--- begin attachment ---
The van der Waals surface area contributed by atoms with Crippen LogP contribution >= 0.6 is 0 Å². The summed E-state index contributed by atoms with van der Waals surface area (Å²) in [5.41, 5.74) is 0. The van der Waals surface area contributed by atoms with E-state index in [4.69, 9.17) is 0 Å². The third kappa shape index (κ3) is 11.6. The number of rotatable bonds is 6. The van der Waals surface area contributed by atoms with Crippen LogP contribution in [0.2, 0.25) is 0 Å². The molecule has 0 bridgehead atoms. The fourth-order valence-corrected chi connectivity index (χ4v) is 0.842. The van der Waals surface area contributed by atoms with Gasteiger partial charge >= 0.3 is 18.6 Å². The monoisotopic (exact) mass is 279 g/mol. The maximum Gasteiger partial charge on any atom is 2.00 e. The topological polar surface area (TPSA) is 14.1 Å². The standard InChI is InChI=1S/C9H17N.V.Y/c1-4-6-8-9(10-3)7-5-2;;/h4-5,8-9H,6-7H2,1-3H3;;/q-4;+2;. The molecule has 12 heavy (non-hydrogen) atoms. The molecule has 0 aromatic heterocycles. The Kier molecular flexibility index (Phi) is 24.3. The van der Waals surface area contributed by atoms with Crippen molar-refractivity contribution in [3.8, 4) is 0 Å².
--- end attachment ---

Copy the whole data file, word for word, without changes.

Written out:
The van der Waals surface area contributed by atoms with Crippen LogP contribution >= 0.6 is 0 Å². The summed E-state index contributed by atoms with van der Waals surface area (Å²) in [5.41, 5.74) is 0. The van der Waals surface area contributed by atoms with E-state index in [4.69, 9.17) is 0 Å². The third kappa shape index (κ3) is 11.6. The number of rotatable bonds is 6. The van der Waals surface area contributed by atoms with Crippen LogP contribution in [0.2, 0.25) is 0 Å². The molecule has 0 bridgehead atoms. The fourth-order valence-corrected chi connectivity index (χ4v) is 0.842. The van der Waals surface area contributed by atoms with Gasteiger partial charge >= 0.3 is 18.6 Å². The monoisotopic (exact) mass is 279 g/mol. The maximum Gasteiger partial charge on any atom is 2.00 e. The topological polar surface area (TPSA) is 14.1 Å². The standard InChI is InChI=1S/C9H17N.V.Y/c1-4-6-8-9(10-3)7-5-2;;/h4-5,8-9H,6-7H2,1-3H3;;/q-4;+2;. The molecule has 12 heavy (non-hydrogen) atoms. The molecule has 0 aromatic heterocycles. The Kier molecular flexibility index (Phi) is 24.3. The van der Waals surface area contributed by atoms with Crippen molar-refractivity contribution in [3.8, 4) is 0 Å².